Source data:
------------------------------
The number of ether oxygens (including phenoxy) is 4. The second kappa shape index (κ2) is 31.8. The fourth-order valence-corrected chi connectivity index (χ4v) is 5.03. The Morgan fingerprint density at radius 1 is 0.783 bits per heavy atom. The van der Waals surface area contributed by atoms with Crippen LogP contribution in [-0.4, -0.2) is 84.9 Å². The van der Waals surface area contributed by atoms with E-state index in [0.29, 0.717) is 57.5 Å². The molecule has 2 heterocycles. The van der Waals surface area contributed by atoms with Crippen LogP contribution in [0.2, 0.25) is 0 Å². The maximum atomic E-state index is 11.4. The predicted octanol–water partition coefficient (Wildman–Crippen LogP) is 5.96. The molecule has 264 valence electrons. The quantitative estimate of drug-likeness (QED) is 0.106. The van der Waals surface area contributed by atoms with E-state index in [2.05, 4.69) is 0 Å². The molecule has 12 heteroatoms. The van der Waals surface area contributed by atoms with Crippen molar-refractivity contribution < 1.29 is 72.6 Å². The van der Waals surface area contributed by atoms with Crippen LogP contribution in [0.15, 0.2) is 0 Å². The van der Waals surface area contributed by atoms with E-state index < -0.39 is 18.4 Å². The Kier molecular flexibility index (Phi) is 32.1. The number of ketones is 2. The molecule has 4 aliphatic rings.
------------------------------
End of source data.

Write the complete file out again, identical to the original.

The number of ether oxygens (including phenoxy) is 4. The second kappa shape index (κ2) is 31.8. The fourth-order valence-corrected chi connectivity index (χ4v) is 5.03. The Morgan fingerprint density at radius 1 is 0.783 bits per heavy atom. The van der Waals surface area contributed by atoms with Crippen LogP contribution in [-0.4, -0.2) is 84.9 Å². The van der Waals surface area contributed by atoms with E-state index in [0.29, 0.717) is 57.5 Å². The molecule has 2 heterocycles. The van der Waals surface area contributed by atoms with Crippen LogP contribution in [0.2, 0.25) is 0 Å². The maximum atomic E-state index is 11.4. The predicted octanol–water partition coefficient (Wildman–Crippen LogP) is 5.96. The molecule has 264 valence electrons. The quantitative estimate of drug-likeness (QED) is 0.106. The van der Waals surface area contributed by atoms with E-state index in [2.05, 4.69) is 0 Å². The molecule has 12 heteroatoms. The van der Waals surface area contributed by atoms with Crippen molar-refractivity contribution < 1.29 is 72.6 Å². The van der Waals surface area contributed by atoms with Crippen LogP contribution in [0.15, 0.2) is 0 Å². The van der Waals surface area contributed by atoms with E-state index < -0.39 is 18.4 Å². The Kier molecular flexibility index (Phi) is 32.1. The number of ketones is 2. The molecule has 4 aliphatic rings.